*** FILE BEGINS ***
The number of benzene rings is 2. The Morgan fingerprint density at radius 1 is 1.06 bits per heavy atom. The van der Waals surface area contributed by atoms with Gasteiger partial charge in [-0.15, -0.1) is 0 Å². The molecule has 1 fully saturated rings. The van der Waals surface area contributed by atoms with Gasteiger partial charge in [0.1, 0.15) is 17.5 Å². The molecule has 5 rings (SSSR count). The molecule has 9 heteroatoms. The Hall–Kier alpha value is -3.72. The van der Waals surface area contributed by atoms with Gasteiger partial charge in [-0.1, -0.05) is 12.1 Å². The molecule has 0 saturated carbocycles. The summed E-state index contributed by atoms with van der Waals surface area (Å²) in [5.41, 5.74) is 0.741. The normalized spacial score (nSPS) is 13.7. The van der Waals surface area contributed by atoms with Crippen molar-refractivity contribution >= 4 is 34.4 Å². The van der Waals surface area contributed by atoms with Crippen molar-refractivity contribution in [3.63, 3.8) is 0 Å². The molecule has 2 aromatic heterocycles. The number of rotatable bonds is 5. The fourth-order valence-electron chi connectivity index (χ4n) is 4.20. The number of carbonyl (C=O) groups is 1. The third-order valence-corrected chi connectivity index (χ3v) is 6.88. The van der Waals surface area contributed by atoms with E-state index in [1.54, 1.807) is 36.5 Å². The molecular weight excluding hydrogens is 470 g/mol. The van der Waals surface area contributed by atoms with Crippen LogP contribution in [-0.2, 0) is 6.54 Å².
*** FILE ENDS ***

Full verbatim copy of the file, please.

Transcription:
The number of benzene rings is 2. The Morgan fingerprint density at radius 1 is 1.06 bits per heavy atom. The van der Waals surface area contributed by atoms with Gasteiger partial charge in [-0.15, -0.1) is 0 Å². The molecule has 1 fully saturated rings. The van der Waals surface area contributed by atoms with Gasteiger partial charge in [0.1, 0.15) is 17.5 Å². The molecule has 5 rings (SSSR count). The molecule has 9 heteroatoms. The Hall–Kier alpha value is -3.72. The van der Waals surface area contributed by atoms with Gasteiger partial charge in [-0.1, -0.05) is 12.1 Å². The molecule has 0 saturated carbocycles. The summed E-state index contributed by atoms with van der Waals surface area (Å²) in [5.41, 5.74) is 0.741. The normalized spacial score (nSPS) is 13.7. The van der Waals surface area contributed by atoms with Crippen molar-refractivity contribution >= 4 is 34.4 Å². The van der Waals surface area contributed by atoms with Crippen molar-refractivity contribution in [3.63, 3.8) is 0 Å². The molecule has 2 aromatic heterocycles. The number of rotatable bonds is 5. The fourth-order valence-electron chi connectivity index (χ4n) is 4.20. The number of carbonyl (C=O) groups is 1. The third-order valence-corrected chi connectivity index (χ3v) is 6.88. The van der Waals surface area contributed by atoms with E-state index in [1.54, 1.807) is 36.5 Å². The molecular weight excluding hydrogens is 470 g/mol. The van der Waals surface area contributed by atoms with Crippen LogP contribution in [-0.2, 0) is 6.54 Å².